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Welfare Reform on the Web (October 2004): Mental Health Services - Overseas

BREAKING DOWN BARRIERS

E. Gale, D. Krepaz-Keay and P. Farmer

Mental Health Today, June 2004, p.24-26

Reports headline findings from an international scoping review of programmes and interventions commissioned by the National Institute for Mental Health in England to inform its strategic approach to anti-discrimination work. The evidence supports six key principles that should underpin interventions to combat stigma and discrimination:

  • user/carer involvement;
  • national programmes should be supported by local activity;
  • programmes should address behaviour change;
  • clear messages must be delivered;
  • programmes should be monitored and evaluated;
  • programmes should be funded long-term for sustainability.

CARE STAFF AWARENESS TRAINING ON MENTAL HEALTH NEEDS OF ADULTS WITH LEARNING DISABILITIES

J. Tsiantis

Journal of Learning Disabilities, Vol.8, 2004, p.221-234

The mental health needs of adults with learning difficulties are often not adequately addressed in a number of European countries as care staff lack the training to identify signs of mental disorders. The study evaluates a care staff training programme in Greece which aimed to improve awareness on issues of special care and recognition of the mental health needs of adults with learning disorders. Two groups of staff, one from a residential care environment, and the other from a community work environment, received training and completed three evaluation questionnaires - one prior to training, one immediately afterwards and one two months after the training had finished. The majority of staff were positive about the course and its content and their awareness of and information on mental health needs in learning disabilities increased significantly. The study concludes that supervised practical training is vital if these positive changes are to be strengthened and maintained.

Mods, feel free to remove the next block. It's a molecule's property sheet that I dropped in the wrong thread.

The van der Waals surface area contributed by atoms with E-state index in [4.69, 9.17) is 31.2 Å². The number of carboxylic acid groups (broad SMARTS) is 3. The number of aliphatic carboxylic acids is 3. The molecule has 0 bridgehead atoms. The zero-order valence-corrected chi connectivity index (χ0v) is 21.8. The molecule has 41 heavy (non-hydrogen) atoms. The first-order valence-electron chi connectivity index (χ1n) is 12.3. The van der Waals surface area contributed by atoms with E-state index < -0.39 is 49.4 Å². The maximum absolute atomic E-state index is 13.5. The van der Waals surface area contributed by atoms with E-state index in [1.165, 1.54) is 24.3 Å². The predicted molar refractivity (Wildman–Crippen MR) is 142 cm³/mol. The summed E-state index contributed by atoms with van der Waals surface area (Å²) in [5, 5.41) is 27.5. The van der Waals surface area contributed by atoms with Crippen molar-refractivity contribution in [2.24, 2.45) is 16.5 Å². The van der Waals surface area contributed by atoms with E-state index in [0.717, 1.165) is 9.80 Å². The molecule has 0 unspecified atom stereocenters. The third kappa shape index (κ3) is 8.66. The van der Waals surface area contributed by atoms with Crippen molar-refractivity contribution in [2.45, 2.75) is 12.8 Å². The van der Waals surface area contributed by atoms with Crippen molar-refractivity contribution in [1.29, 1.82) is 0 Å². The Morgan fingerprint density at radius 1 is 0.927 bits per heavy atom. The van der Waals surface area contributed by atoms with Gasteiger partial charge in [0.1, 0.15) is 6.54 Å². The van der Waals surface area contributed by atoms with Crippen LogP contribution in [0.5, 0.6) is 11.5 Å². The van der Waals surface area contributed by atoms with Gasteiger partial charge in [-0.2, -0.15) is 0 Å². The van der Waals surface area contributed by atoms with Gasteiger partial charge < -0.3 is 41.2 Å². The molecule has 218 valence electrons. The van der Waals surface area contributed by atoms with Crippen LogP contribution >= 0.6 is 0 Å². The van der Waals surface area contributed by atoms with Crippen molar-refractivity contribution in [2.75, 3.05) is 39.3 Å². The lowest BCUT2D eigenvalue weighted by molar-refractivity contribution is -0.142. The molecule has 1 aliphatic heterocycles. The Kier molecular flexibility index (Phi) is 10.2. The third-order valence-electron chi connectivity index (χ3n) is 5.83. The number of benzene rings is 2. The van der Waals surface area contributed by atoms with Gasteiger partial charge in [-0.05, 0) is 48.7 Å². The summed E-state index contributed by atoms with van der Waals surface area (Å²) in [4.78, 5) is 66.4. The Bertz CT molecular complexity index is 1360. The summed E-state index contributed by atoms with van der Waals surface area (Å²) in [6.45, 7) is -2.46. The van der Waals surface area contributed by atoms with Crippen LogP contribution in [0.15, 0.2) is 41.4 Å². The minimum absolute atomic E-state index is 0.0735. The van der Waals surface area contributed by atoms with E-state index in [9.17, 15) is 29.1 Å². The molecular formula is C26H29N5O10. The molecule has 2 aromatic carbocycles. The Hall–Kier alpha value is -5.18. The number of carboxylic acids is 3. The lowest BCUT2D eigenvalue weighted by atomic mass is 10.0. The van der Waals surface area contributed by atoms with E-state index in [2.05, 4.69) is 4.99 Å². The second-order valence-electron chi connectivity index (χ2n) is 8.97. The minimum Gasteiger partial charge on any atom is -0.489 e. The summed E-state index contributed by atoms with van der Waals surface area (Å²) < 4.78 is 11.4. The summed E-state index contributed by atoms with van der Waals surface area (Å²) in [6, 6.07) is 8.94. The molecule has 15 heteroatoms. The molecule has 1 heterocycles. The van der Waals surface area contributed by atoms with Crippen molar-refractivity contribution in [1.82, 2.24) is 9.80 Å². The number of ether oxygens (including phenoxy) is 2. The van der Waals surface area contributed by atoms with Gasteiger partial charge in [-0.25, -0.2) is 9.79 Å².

CARING FOR PEOPLE WITH DISABILITIES IN THE HAREDI COMMUNITY: ADJUSTMENT MECHANISM IN ACTION

H. Lifshitz and R. Glaubman

Disability and Society, vol.19, 2004, p.469-486

Study examined changes in the care offered to people with developmental disability in the Haredi (Jewish ultra-Orthodox) Community in Israel. Using qualitative methods, the authors investigated the establishment of educational, residential and recreational facilities for this population. Study uncovered three drivers of a gradual change in attitudes and forms of caring within the community:

  • social crisis as a catalyst for change
  • the social model of disability and rehabilitation principles;
  • the role of rabbis in the change process.
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